The movie is drenched in production value and replete with ravishing shots of sunrises and sunsets, but it’s in the scenes of fleeing, of battle,…
One of the most anticipated guests at Ebertfest 2015 was not a filmmaker but a legendary film critic. Leonard Maltin, creator of the "Movie Guide" series, visited the festival and wrote about it at his Indiewire blog, "Movie Crazy." Entitled, "Filmgoing at its Best," Maltin provides a personal account of his experiences attending film screenings, moderating post-film Question and Answer sessions and savoring every last ounce of the cinematic euphoria offered in abundance at the Virginia Theatre.
"My wife and I attended for the first time this past weekend and had a wonderful time," writes Maltin. "We met nothing but friendly, enthusiastic people and interesting filmmakers, and got to watch movies on a giant screen at the beautifully restored Virginia Theatre."
Maltin's first onstage appearance took place after a screening of Robert De Niro's 1993 directorial debut, "A Bronx Tale," presented in a 35 mm print owned by Martin Scorsese. Richard Roeper joined Maltin onstage to interview the film's screenwriter/co-star Chazz Palminteri and producer Jon Kilik.
"Palminteri is a great raconteur and told colorful stories about the making of the picture, which remains close to his heart and very much a part of his life," writes Maltin. "He continues to perform the one-man show and is involved in a musical stage adaptation that is aiming for Broadway."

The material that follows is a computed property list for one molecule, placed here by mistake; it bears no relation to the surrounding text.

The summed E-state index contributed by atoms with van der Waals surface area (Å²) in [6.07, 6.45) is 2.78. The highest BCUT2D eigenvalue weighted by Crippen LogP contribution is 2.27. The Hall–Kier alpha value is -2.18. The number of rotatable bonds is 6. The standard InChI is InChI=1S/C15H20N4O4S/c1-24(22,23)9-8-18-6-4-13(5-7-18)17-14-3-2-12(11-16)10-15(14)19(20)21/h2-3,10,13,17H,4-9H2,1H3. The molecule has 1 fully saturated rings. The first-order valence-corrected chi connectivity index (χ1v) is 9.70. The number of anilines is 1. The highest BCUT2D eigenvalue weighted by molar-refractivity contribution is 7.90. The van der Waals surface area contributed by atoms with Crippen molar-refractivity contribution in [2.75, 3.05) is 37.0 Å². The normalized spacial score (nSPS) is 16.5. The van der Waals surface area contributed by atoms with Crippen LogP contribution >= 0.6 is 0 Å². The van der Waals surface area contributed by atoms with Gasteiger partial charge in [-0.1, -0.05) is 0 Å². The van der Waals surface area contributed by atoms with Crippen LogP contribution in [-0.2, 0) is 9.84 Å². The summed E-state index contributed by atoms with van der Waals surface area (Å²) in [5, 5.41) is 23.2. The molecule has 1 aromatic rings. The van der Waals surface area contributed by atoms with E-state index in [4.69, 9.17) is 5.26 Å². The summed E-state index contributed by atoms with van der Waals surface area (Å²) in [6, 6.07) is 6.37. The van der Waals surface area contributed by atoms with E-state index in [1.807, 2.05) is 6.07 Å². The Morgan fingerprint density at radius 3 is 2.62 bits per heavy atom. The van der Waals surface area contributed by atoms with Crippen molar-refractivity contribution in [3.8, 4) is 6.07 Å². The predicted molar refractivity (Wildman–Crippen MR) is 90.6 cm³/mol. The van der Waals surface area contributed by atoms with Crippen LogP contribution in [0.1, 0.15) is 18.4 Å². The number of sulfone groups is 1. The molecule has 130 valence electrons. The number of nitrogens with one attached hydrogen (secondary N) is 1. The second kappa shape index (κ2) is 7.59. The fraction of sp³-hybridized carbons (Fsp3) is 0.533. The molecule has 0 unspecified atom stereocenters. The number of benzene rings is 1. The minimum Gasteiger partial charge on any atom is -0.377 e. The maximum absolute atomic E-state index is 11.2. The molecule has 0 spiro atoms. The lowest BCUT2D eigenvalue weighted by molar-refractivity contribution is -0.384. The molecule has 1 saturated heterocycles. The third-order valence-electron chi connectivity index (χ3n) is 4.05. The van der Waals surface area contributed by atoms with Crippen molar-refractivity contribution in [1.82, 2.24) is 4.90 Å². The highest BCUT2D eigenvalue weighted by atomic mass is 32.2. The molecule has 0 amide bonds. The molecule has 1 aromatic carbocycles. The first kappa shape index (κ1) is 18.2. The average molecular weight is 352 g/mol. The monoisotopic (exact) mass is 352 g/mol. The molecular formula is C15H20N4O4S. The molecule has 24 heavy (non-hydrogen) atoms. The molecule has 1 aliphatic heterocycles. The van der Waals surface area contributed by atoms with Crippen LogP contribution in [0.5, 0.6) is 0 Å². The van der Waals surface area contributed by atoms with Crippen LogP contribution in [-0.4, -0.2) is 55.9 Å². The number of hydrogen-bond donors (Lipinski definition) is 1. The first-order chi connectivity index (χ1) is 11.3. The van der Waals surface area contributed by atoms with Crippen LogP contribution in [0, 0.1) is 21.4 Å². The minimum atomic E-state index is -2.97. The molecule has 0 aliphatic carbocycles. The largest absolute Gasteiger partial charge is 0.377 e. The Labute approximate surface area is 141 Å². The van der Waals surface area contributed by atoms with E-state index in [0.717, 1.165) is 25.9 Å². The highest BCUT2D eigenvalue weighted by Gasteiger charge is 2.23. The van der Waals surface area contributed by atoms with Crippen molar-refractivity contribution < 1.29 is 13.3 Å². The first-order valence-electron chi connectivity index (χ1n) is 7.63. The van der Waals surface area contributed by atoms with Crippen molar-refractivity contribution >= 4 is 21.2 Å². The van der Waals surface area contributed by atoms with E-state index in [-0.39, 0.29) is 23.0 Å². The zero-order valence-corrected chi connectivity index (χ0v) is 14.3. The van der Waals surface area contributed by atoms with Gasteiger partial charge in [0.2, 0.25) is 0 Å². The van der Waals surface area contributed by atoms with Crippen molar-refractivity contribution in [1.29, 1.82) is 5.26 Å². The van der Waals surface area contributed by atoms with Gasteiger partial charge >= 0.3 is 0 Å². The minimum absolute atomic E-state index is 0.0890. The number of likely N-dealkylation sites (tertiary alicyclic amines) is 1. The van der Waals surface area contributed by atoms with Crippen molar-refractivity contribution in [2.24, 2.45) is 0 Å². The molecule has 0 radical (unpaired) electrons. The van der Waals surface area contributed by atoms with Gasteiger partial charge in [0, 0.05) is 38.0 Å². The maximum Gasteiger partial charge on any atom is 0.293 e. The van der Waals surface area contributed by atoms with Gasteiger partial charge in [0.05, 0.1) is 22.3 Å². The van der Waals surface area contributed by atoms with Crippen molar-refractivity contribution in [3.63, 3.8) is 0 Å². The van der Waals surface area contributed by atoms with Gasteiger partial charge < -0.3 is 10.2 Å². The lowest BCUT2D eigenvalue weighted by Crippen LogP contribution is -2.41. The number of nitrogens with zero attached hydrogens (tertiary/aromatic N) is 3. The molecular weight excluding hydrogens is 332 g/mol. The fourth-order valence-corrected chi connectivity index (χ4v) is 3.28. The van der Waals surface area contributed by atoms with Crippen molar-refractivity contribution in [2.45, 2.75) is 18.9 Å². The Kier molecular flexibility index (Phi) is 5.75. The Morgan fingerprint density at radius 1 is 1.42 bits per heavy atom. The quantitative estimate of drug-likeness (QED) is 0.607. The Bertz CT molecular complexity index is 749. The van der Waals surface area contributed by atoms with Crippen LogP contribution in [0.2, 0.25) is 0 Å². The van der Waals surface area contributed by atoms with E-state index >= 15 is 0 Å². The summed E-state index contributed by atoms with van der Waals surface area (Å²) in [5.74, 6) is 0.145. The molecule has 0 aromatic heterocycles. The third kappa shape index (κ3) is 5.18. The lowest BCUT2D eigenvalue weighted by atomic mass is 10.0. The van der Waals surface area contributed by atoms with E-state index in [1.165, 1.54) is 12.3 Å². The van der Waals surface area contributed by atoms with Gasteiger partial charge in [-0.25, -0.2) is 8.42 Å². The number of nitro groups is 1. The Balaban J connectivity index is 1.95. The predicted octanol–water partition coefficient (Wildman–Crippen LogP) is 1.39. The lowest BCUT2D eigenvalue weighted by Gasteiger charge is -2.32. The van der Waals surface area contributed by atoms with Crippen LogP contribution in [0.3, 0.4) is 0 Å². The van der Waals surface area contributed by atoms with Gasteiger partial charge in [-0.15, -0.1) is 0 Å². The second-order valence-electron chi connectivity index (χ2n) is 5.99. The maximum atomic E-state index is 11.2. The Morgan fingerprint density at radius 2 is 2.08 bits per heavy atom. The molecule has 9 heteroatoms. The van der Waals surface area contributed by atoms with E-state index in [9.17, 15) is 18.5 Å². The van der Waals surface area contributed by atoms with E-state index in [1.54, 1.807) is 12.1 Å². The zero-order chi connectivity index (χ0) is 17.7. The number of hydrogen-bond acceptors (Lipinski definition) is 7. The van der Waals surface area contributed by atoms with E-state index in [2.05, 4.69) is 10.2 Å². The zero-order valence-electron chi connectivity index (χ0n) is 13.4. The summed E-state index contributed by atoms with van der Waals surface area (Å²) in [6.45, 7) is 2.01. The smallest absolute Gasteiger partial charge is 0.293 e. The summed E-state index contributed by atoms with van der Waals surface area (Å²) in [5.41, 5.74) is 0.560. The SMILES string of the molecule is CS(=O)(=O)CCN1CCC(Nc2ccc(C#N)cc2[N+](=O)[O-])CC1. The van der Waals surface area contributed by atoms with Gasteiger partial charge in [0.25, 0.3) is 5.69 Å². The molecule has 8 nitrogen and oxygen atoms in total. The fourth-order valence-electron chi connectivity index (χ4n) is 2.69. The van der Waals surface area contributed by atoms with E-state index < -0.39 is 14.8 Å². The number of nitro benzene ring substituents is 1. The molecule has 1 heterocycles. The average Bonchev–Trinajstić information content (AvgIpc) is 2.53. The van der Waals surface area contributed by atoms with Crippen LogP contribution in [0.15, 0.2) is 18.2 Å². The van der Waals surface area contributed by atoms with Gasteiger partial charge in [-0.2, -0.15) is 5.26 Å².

The Saturday night screening of Ramin Bahrani's "99 Homes" was attended by Maltin, who praised the film as "electrifying." He then joined Variety critic Scott Foundas onstage following the Sunday morning screening of Ethan Hawke's documentary, "Seymour: An Introduction," to interview its subject, Seymour Bernstein.
"Seymour Bernstein is a genuinely inspiring man, an octogenarian who possesses both wit and wisdom, guiding his piano students to a greater understanding of themselves and their music," writes Maltin. "He was joined by his friend, philosopher and spiritual scholar Andrew Harvey, for a conversation that could have gone much longer."
In closing, Maltin hails Chaz Ebert as "the glue that holds this festival together. [She] makes everyone in the audience feel connected, through her warm and sincere introductions to each event. She also presents her special guests with a Golden Thumb award, actually cast from her late husband’s famous finger by the same company that manufactures the Academy Awards. It’s just one more way of keeping Roger Ebert a living presence at this film lovers’ festival."
To read Maltin's complete article on Ebertfest 2015, click here.
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A review of the "Mystery Science Theater 3000" revival that's now playing on Netflix.